York Mint Patty88a mint patty [York product]. Not the York we were headed back to, but York, PA - birthplace of York Mint Patties. Pennsylvania is rich in its associations with chocolate companies and I'm looking forward to "learning" more about them.

92a Tama [Author Janowitz]. Tama Janowitz is one of the four "brat pack" authors. Slaves of New York is based on her 1986 collection of short stories .



123a a Tail ["Shake ___ Feather" (1967 hit)]. Originally a hit for The Five Du-Tones, the song has been covered numerous times, notably by Ray Charles in The Blues Brothers:



Raspberry Beret4d Prince ["Raspberry Beret" singer]. A Raspberry Beret might protect you from Purple Rain.

9d Eric [Playwright Bogosian]. Eric Bogosian's 1987 drama Talk Radio, about a Cleveland-area shock jock, was made into a movie.



15d Ned Rorem ["Bertha" composer]. Bertha is a one-act opera - a little-performed parody of Shakespeare's history plays, intended for children.

28d Nerf [___ ball]. Nerf is a soft foam that's used to make balls of various sizes that are safe for indoor use.



58d Arn [Royal son of the comics]. Arn is the firstborn son of Prince Valiant and Queen Aleta in the Prince Valiant comic strip. I didn't know that - would anybody?

102d Horton [Fictional elephant]. I wasn't brought up on Dr. Seuss so have some catching up to do. Horton is voiced by Jim Carrey in the Horton Hears a Who! movie.



Noteworthy

22a Elektra [Strauss opera]. Richard, not Johann. Elektra is a great opera, but not the best introduction to Strauss: its intense music is as demanding on the audience as on the soprano singing the title role.



Judy and Liza56a Liza [One of Judy Garland's girls]. A round-about way of cluing Liza Minnelli.

61a ad in [Deuce follower]. This should have been obvious, but I kept thinking of trey - a neat clue.

The Rest

1a adaptor [Electrical gizmo]; 8a beach [Umbrella locale]; 13a sunspot [It's got magnetic pull]; 20a go broke [Lose one's shirt]; 21a Aretha [1986 self-titled album whose cover was Andy Warhol's last work]; 23a arrives [Achieves success]; 24a liner [Queen Mary, e.g.]; 25a endears [Makes lovable]; 30a eye on [Keep an ___]; 34a sell for [Bring at market]; 40a RSVPs [Answers, quickly]; 44a ABA [Legal org.]; 50a oop [Alley ___]; 51a botches [Messes up]; 53a rumor ["___ has it ..."]; 54a compote [Fruity bowlful]; 57a Goa [India's smallest state]; 59a dets. [Police dept. employees]; 60a dab [Tiny application]; 62a as of [Beginning]; 63a INRI [Letters on a cross]; 65a aura [Mystique]; 66a toot [Binge]; 73a aaa [Fine rating]; 74a e-ticket [Modern traveler's purchase]; 75a C is [Sue Grafton's "___ for Corpse"]; 76a accursed [Doomed]; 81a NCR [Co. that makes A.T.M.'s]; 82a glossily [How photography books are usually printed]; 87a thole [Gunwale pin]; 91a Henie [Skating star Sonja]; 94a reset [Adjust, as a clock]; 96a ran a [___ temperature (was feverish)]; 97a aspish [Venomous]; 99a seethe [Bubble over]; 103a anises [Licorice-flavored seeds]; 105a tatted [Like a lace collar, maybe]; 107a Tahoe [Geographically named S.U.V.]; 108a agreed ["I'm with you!"]; 109a hes [Cock and bull]; 110a area [Surveyor's measure]; 112a ser. [Rev.'s address]; 113a Elea [Philosopher Zeno of ___]; 114a cap [Jockey's wear]; 116a onset [Beginning]; 121a eons [Some collars and jackets]; 122a leer [Dirty look]; 124a O'Hare [United Airlines hub]; 125a unci [Hook-shaped parts of brains]; 126a mdse. [Inventory: Abbr.]; 127a lyres [Cousins of zithers]; 128a no-nos [Taboos]; 129a ides [Midmonth date].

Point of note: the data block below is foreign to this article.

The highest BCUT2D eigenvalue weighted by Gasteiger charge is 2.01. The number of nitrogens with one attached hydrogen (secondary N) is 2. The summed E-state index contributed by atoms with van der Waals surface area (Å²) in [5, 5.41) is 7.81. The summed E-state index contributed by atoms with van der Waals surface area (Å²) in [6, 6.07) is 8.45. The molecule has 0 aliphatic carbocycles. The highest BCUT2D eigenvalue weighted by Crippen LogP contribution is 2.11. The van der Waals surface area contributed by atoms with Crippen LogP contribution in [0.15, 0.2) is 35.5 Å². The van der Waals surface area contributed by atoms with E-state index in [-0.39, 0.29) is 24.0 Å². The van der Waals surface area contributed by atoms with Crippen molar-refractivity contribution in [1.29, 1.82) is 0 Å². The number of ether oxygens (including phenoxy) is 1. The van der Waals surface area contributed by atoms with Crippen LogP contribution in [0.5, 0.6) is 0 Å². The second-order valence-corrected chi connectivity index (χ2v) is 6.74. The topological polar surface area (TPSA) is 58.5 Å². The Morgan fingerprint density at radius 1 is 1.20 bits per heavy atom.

1d aga [Turkish title]; 2d d'Or [Palme ___ (prize at Cannes)]; 3d abra [Start of a spell]; 5d tovarich [Soviet comrade]; 6d Okemo [___ Mountain (Vermont ski resort)]; 7d resew [Mend, in a way]; 8d Bali [Tourist haven east of Java]; 10d Aetna [Insurance giant]; 11d Chen [Julie of "The Early Show"]; 12d Hari [Mata ___]; 13d seepy [Poorly drained]; 14d ulnae [Arms runners?]; 16d skeins [Knitter's stash]; 17d PTAs [Class-conscious grps.?]; 18d Orr [Peace Nobelist John Boyd ___]; 19d TAs [Prof.'s helpers]; 27d rest [Dormancy]; 31d tabla [Small drum of India]; 32d oboist [Orchestra member]; 33d matzoh [Square meal component?]; 35d eer [Suffix with election]; 36d laud [Hail]; 38d Flos [Andy Capp's wife and others]; 39d oar [Rowing trophy]; 41d voodoo [It may be bewitching]; 42d potion [It may be bewitching]; 43d spent [Dog-tired]; 46d hegiras [Long flights]; 47d as one [In concert]; 48d I care [Words of empathy]; 49d tobacco [Popular vice]; 60d dun [Pester for payment]; 64d ice ["Rhyme Pays" rapper]; 65d a net [Work without ___]; 68d fare [MetroCard payment]; 69d hint [Comment from over the shoulder, maybe]; 70d CCCP [Soyuz letters]; 71d okra [Vegetable in Cajun cuisine]; 72d Tish [Mrs. Addams, to Gomez]; 76d atta [Lead-in to girl]; 77d chastened [Admonished]; 78d compasses [Circle makers]; 79d emu [Swift-running bird]; 80d did [Accomplished]; 82d GTE [Verizon forerunner]; 83d Lys [River of France and Belgium]; 84d in a second [Shortly]; 85d line dance [Macarena, for one]; 86d yeas [Congressional assents]; 89d nest [Home in a 90-Down]; 90d tree [See 89-Down]; 93d ethereal [Light]; 98d sta. [RR stop]; 100d easels [Stands before a business meeting, maybe]; 101d Ethel [Jazzy Waters]; 104d NRA [It has many arms: Abbr.]; 106d deity [Part of a pantheon]; 108d Alero [Oldsmobile model]; 109d Holm [Actress Celeste]; 111d afar [Way off]; 113d Ewan [McGregor of the "Star Wars" films]; 115d psis [Fraternity letters]; 119d fie! ["Down with you!"]; 120d oho! ["You can't fool me!"].